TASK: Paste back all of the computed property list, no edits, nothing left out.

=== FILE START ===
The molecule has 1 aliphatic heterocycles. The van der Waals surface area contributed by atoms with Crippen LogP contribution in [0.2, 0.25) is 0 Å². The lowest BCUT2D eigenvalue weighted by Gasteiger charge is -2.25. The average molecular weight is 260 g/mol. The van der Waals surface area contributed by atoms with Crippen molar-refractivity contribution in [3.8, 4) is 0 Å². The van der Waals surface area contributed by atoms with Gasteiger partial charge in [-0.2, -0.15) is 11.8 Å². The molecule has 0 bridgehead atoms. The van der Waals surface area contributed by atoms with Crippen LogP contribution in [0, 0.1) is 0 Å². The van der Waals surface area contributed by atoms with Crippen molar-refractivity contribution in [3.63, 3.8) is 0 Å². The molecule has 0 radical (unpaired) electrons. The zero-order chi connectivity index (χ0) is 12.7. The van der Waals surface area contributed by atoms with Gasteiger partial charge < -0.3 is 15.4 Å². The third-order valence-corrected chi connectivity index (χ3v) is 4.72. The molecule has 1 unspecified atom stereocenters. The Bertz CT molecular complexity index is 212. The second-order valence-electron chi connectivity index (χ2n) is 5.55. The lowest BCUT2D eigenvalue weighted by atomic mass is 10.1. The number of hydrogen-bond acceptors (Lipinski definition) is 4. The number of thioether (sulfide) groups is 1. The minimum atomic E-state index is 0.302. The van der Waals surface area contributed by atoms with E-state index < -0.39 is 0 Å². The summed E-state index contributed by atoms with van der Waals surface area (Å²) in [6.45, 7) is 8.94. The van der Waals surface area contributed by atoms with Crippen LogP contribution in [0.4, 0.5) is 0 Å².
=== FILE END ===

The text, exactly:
The molecule has 1 aliphatic heterocycles. The van der Waals surface area contributed by atoms with Crippen LogP contribution in [0.2, 0.25) is 0 Å². The lowest BCUT2D eigenvalue weighted by Gasteiger charge is -2.25. The average molecular weight is 260 g/mol. The van der Waals surface area contributed by atoms with Crippen molar-refractivity contribution in [3.8, 4) is 0 Å². The van der Waals surface area contributed by atoms with Gasteiger partial charge in [-0.2, -0.15) is 11.8 Å². The molecule has 0 bridgehead atoms. The van der Waals surface area contributed by atoms with Crippen LogP contribution in [0, 0.1) is 0 Å². The van der Waals surface area contributed by atoms with Crippen molar-refractivity contribution in [3.63, 3.8) is 0 Å². The molecule has 0 radical (unpaired) electrons. The zero-order chi connectivity index (χ0) is 12.7. The van der Waals surface area contributed by atoms with Gasteiger partial charge < -0.3 is 15.4 Å². The third-order valence-corrected chi connectivity index (χ3v) is 4.72. The molecule has 1 unspecified atom stereocenters. The Bertz CT molecular complexity index is 212. The second-order valence-electron chi connectivity index (χ2n) is 5.55. The lowest BCUT2D eigenvalue weighted by atomic mass is 10.1. The number of hydrogen-bond acceptors (Lipinski definition) is 4. The number of thioether (sulfide) groups is 1. The minimum atomic E-state index is 0.302. The van der Waals surface area contributed by atoms with E-state index < -0.39 is 0 Å². The summed E-state index contributed by atoms with van der Waals surface area (Å²) in [6.45, 7) is 8.94. The van der Waals surface area contributed by atoms with Crippen LogP contribution in [0.4, 0.5) is 0 Å².